I investigate the causes, consequences, and measurement of subjective well-being. Specifically, I focus on three interrelated questions about positive emotional experiences. First, I investigate the associations between personality traits and well-being, focusing mostly on the relation between extraversion and positive affect. I use the results of these studies to develop theories about the functions of emotions and the mechanisms underlying personality traits. Second, I investigate more general questions regarding the causes and consequences of positive emotional well-being. For example, I have examined the extent to which factors such as age, sex, marital status, and unemployment are associated with well-being, and the extent to which people can adapt to major life events. And finally, in all of these projects, I pay careful attention to measurement issues, focusing on the quality of the measures that we use to assess personality and well-being. I also am interested involved in issues about replicability and have been involved in efforts to promote replication and improve research practices in psychology and other sciences.More Information
I am a second year PhD student in the Social/Personality program. Before attending Michigan State, I earned Bachelor's degrees in Psychology and Communication Studies from Concordia College in Moorhead, MN as well as a Master's in Social Psychology from University of Northern Iowa. My primary area of research examines within-person variability in personality. To understand how personality states vary across situations, I conduct studies using experience sampling and day reconstruction methods. I am also interested in the psychometric properties of these and other methods of collecting within-person data. In addition to conducting my own research, I am responsible for hiring and training undergraduate research assistants as well as managing the day-to-day operations of our lab. Outside of academia, I enjoy coffee, wine, Netflix, board games, and hanging out with my 13 year old pug Bailey. Feel free to contact me with any questions about our lab, the program, or Michigan State: firstname.lastname@example.org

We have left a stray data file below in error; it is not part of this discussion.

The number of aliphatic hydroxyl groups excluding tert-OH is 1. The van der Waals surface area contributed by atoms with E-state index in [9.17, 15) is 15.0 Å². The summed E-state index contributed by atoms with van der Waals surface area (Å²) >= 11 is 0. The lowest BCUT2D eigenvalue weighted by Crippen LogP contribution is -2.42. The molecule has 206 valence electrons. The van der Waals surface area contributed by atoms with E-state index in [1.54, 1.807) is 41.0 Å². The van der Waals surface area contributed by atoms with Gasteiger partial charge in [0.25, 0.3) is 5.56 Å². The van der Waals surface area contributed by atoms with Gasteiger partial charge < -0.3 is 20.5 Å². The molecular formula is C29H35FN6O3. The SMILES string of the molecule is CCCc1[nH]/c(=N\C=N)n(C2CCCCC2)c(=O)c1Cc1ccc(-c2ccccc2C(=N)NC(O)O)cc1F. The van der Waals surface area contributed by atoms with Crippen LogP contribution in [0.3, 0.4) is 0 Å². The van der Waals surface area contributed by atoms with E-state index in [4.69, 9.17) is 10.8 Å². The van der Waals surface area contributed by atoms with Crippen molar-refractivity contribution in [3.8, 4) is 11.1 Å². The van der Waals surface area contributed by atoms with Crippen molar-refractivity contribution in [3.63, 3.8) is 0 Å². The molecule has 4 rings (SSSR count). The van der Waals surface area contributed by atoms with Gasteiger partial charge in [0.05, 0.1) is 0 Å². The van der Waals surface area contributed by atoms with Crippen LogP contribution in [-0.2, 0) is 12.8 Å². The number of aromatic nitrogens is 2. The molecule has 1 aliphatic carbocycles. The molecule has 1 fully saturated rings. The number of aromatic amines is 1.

Felix Cheung is a PhD candidate in Social and Personality Psychology at Michigan State University. He completed his BA degree in Psychology with the highest distinction at University of California, Los Angeles. His work focuses on individual and societal predictors of subjective well-being and the measurement of life satisfaction. For example, his research has examined broad societal-level questions about how income inequality and income redistribution affect subjective well-being as well as more focused individual-level questions about the cognitive processes that people use to form judgments about life satisfaction. To answer these questions, he has used a wide range of methodological and statistical approaches (e.g., multilevel modeling, longitudinal analyses, and dyadic analyses) that often involve large nationally representative samples. Felix also has a strong interest in advancing and promoting best research practices.
Back Row: Jaaz Catterall, Ryley Mancine, Jessical Siegel, Drew Herzoff; Next Row: Steven Epstein, Melissa Snyder, Taylor Hopper, Jake Feinbaum; Next Row: Katie Solomon, Lauren Johnson, Aisha Ruiz Tyler; Front Row: Danielle Stewart, Lindsey Beaver; Not pictured: Cari Andrews.